Through his attorney, Eric Nelson, Chauvin asked the judge to sentence him to probation, writing that the murder of Floyd was "best described as an error made in good faith".
Bud Judge Cahill denied his request for a new trial in an order on Friday morning ahead of sentencing.
People in Minneapolis tuned in to hear the sentencing and Floyd's love ones speak in the landmark case
(Image: Chelsea Lauren/REX/Shutterstock)
Video of Chauvin, who is white, kneeling on the neck of Floyd, an unarmed black man in handcuffs, sparked outrage around the world.
The call for justice for Floyd became a rallying cry for Black Lives Matter demonstrations and protesters demanded police be held accountable.
Jubilant scenes had erupted in Minneapolis as Chauvin was found guilty in April.
Scenes of anger and dismay played out outside the courtroom on Friday as the city then reacted to the sentence falling short of the 30-year jail term prosecutors had sought.
People gathered outside the courtroom ahead of sentencing to show their support for justice for George Floyd
Many flocked to the court or tuned in around the city on tenterhooks to hear the sentence in the landmark case.
Floyd's loved ones were asked to address the judge before sentencing.
His daughter Gianna began, appearing in a video recording.
"I ask about him all the time," she said in the video as Chauvin sat before the judge dressed in a grey suit and tie, with a blue mask covering his nose and mouth.
"My daddy always used to help me brush my teeth."
Asked what she would say to him if she could see him again, she said: "It would be I miss you and I love you."
Philonise Floyd, Floyd's brother, said he was haunted by the videos of his death, which were replayed countless times at Chauvin's trial.
Chauvin addressed the sentencing hearing, hinting he had more information that he could not elaborate on
(Image: Pool via REUTERS)
He said: "Every day, I have begged for justice to be served, reliving the execution of George while others begged and pleaded for officer Chauvin to simply just allow George to take a breath.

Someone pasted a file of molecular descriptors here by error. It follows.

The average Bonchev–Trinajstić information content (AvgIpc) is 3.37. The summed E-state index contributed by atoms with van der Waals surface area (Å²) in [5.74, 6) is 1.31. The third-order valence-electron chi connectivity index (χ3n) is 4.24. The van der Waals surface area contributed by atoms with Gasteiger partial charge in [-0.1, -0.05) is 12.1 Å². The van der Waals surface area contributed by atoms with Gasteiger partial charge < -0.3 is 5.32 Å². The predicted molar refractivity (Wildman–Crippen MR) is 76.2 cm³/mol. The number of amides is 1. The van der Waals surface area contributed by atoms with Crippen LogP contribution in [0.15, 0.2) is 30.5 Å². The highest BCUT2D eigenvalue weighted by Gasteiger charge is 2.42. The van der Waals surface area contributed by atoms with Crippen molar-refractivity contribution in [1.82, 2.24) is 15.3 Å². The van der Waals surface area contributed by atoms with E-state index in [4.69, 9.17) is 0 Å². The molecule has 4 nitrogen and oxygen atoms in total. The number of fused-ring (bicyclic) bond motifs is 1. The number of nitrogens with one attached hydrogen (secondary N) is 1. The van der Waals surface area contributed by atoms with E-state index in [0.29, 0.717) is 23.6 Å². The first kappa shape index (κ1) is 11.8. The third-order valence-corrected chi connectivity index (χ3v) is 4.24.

“I haven't had a real night's sleep because of the nightmares I constantly have, hearing my brother beg and plead for his life over and over again.
“Even saying, 'they're going to kill me, please, officer,' screaming for our mom.”
Chauvin himself addressed the judge, saying he could not give a full statement due to "additional legal matters."
"But very briefly though, I do want to give my condolences to the Floyd family," he said.
"There's going to be some other information in the future that would be of interest and I hope things will give you some peace of mind. Thank you."
He did not elaborate.
His mother, Carolyn Pawlenty, said: “My son's identity has also been reduced to that as a racist. I want this court to know that none of these things are true, and that my son is a good man.
“The public will never know the loving man he is but his family does.”
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The three other officers involved in Floyd's deadly arrest are expected to be tried next year.
J. Alexander Kueng, 27, Thomas Lane, 38, and Tou Thao, 35, had been set to stand trial in August but has been pushed back until 2022.
They are accused of aiding and abetting second-degree murder and aiding and abetting second-degree manslaughter connected to Floyd's death.
They have pleaded not guilty.